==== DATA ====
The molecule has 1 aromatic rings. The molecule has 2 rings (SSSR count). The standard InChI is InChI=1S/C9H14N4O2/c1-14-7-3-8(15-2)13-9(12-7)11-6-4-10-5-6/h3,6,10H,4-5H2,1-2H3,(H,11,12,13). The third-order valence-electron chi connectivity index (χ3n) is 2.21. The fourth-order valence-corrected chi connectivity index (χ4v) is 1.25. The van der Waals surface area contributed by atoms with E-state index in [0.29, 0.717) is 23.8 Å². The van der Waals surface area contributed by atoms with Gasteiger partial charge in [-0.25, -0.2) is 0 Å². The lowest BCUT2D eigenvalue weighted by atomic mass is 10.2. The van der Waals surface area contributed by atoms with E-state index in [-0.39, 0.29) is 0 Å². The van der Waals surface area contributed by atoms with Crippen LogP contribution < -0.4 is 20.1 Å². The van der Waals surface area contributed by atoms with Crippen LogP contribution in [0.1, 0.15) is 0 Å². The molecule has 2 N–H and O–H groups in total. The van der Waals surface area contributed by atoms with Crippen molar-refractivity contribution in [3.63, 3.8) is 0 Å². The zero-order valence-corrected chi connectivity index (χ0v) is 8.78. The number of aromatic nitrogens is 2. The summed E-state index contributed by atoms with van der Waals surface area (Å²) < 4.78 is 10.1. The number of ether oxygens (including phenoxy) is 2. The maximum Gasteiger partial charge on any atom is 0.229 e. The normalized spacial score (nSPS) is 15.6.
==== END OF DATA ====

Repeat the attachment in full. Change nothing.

The molecule has 1 aromatic rings. The molecule has 2 rings (SSSR count). The standard InChI is InChI=1S/C9H14N4O2/c1-14-7-3-8(15-2)13-9(12-7)11-6-4-10-5-6/h3,6,10H,4-5H2,1-2H3,(H,11,12,13). The third-order valence-electron chi connectivity index (χ3n) is 2.21. The fourth-order valence-corrected chi connectivity index (χ4v) is 1.25. The van der Waals surface area contributed by atoms with E-state index in [0.29, 0.717) is 23.8 Å². The van der Waals surface area contributed by atoms with Gasteiger partial charge in [-0.25, -0.2) is 0 Å². The lowest BCUT2D eigenvalue weighted by atomic mass is 10.2. The van der Waals surface area contributed by atoms with E-state index in [-0.39, 0.29) is 0 Å². The van der Waals surface area contributed by atoms with Crippen LogP contribution < -0.4 is 20.1 Å². The van der Waals surface area contributed by atoms with Crippen LogP contribution in [0.1, 0.15) is 0 Å². The molecule has 2 N–H and O–H groups in total. The van der Waals surface area contributed by atoms with Crippen molar-refractivity contribution in [3.63, 3.8) is 0 Å². The zero-order valence-corrected chi connectivity index (χ0v) is 8.78. The number of aromatic nitrogens is 2. The summed E-state index contributed by atoms with van der Waals surface area (Å²) < 4.78 is 10.1. The number of ether oxygens (including phenoxy) is 2. The maximum Gasteiger partial charge on any atom is 0.229 e. The normalized spacial score (nSPS) is 15.6.